Another tip for grabbing senior leadership’s attention: Go into meetings ready to talk about how you plan to manage costs, said Jeff Muscarella, managing partner at consulting firm NPI Financial. According to Muscarella, the savviest CIOs now are asking him for tips on spend management, working with procurement, and how to drive tight bargains while still delivering premium technology. And all this focus on managing the IT outlay is “new to most CIOs but it very much is what the board wants to hear,” said Muscarella.
If none of this sounds easy, relax, urges Kevin Kelly, CIO at the National Association of Social Workers. Kelly readily concedes that his senior management is about as uninterested in technology as you might guess and that means his is not necessarily easy sledding when he presents. The keys to succeeding are as simple as trial, error and persistence.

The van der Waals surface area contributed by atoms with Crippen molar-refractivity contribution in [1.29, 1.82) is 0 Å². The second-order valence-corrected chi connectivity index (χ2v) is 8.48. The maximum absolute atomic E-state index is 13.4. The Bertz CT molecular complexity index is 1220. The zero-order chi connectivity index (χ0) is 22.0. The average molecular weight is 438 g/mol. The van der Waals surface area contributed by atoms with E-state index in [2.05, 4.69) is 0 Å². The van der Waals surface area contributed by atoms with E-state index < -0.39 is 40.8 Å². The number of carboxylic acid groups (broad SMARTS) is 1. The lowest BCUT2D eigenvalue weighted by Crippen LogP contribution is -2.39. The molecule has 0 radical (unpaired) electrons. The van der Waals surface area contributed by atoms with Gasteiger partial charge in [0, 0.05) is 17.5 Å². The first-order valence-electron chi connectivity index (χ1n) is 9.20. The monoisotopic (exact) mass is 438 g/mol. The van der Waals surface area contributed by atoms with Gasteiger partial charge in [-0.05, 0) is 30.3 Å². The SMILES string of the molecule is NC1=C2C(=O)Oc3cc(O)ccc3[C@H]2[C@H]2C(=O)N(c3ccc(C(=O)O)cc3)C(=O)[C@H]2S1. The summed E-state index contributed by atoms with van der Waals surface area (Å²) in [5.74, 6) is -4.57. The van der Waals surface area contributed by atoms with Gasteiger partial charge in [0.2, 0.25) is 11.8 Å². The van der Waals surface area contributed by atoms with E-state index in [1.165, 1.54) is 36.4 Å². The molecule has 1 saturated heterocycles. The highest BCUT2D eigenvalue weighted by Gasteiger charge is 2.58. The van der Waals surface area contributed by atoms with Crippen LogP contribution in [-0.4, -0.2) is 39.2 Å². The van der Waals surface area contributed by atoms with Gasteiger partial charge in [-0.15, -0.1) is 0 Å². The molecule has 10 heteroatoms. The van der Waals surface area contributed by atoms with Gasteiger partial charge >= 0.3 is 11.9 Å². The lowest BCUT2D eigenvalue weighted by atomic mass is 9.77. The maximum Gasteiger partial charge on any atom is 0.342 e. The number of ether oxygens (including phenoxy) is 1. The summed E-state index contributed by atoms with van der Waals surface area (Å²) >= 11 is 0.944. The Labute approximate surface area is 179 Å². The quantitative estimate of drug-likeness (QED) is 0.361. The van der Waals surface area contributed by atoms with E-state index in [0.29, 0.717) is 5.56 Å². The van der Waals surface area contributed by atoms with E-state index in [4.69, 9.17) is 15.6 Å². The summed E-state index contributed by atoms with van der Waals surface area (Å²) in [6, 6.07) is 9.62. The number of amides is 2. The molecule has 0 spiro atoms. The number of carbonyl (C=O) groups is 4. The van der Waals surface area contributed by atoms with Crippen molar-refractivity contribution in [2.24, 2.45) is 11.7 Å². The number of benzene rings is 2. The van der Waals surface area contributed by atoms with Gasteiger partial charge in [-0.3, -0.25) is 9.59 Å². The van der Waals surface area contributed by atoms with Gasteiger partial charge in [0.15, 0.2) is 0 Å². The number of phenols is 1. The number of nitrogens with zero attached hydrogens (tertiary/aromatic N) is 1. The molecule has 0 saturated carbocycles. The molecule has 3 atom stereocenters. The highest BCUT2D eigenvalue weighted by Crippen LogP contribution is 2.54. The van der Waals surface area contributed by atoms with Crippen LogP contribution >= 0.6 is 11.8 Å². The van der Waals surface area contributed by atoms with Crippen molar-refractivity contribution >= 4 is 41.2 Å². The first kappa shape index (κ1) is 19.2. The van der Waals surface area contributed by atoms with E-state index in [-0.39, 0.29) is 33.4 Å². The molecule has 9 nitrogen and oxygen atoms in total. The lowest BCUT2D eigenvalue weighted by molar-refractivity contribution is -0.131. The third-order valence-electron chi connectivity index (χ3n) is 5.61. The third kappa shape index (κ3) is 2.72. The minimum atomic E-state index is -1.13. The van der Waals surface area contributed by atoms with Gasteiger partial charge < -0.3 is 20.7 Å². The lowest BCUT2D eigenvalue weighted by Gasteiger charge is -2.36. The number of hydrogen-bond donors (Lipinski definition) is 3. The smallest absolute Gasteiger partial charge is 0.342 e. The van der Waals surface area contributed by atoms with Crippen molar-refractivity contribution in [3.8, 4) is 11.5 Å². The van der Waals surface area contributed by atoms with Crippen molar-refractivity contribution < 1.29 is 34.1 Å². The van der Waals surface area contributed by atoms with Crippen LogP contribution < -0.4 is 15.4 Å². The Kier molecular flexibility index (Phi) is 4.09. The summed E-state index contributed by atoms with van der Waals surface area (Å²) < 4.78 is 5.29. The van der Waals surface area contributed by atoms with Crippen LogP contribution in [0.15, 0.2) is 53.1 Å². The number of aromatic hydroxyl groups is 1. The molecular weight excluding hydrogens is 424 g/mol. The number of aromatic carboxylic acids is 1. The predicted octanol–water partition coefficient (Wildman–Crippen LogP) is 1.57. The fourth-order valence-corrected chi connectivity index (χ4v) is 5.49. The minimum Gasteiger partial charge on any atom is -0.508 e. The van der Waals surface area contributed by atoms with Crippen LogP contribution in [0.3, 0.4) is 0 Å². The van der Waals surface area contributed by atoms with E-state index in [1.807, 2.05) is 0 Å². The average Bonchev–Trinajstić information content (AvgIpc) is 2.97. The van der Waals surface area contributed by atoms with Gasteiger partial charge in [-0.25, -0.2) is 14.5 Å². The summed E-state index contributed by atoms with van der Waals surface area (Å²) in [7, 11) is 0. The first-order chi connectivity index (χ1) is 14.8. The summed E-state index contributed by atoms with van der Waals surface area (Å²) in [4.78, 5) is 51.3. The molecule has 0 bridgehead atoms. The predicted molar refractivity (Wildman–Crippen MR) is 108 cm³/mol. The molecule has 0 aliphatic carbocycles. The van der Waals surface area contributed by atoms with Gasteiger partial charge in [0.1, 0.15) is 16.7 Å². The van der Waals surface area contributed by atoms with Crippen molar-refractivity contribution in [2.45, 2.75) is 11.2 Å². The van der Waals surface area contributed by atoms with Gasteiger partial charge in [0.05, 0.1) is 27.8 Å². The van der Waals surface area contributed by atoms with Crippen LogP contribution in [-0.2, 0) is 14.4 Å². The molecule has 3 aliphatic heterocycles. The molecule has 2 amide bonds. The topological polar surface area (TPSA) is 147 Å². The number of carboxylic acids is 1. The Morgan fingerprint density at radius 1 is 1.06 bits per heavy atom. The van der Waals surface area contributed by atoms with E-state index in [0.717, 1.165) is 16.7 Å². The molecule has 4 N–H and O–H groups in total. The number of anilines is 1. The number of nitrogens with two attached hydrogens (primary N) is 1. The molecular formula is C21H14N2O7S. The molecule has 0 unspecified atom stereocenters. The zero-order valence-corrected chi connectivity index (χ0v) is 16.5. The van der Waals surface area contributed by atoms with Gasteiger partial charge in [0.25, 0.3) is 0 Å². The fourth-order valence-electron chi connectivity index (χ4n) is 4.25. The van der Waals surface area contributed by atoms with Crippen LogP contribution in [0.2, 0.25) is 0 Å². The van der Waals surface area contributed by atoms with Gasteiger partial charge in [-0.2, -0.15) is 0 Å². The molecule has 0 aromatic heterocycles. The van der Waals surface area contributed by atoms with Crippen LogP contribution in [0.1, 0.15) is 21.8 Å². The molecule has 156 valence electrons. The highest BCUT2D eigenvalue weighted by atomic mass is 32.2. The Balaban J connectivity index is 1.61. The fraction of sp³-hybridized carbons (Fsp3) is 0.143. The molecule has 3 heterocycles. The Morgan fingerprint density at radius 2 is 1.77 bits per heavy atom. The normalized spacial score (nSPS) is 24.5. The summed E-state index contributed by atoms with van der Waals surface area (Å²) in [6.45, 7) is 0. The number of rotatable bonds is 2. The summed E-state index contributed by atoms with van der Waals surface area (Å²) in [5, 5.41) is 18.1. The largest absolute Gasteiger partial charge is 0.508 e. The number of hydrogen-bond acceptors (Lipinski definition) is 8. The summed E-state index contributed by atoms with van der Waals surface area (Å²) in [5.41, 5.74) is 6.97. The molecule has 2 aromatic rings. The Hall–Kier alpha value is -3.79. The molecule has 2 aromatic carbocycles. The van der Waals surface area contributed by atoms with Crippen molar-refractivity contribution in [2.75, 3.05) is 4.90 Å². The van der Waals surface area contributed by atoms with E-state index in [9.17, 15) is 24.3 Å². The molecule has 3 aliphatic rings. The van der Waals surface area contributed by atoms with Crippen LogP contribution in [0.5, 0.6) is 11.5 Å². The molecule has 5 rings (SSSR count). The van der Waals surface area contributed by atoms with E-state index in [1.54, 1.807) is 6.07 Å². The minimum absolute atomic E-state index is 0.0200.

“You cannot take a class in communicating to your board,” he said. Maybe there are some, but they will not get the complexities of talking to your board, this time. And that is the CIO’s challenge. Just be mindful of what is working, what isn’t, and build every future presentation on the successes of the past. “Learn what interests your senior leadership and be sure you are speaking to their concerns,” advises Kelly.
Want a fast summary of these ideas to use as your mantra when next a board-level presentation looms? General Raduege obliges: “Most people have no interest in technology.” In other words, technology does-not-matter, dollars do.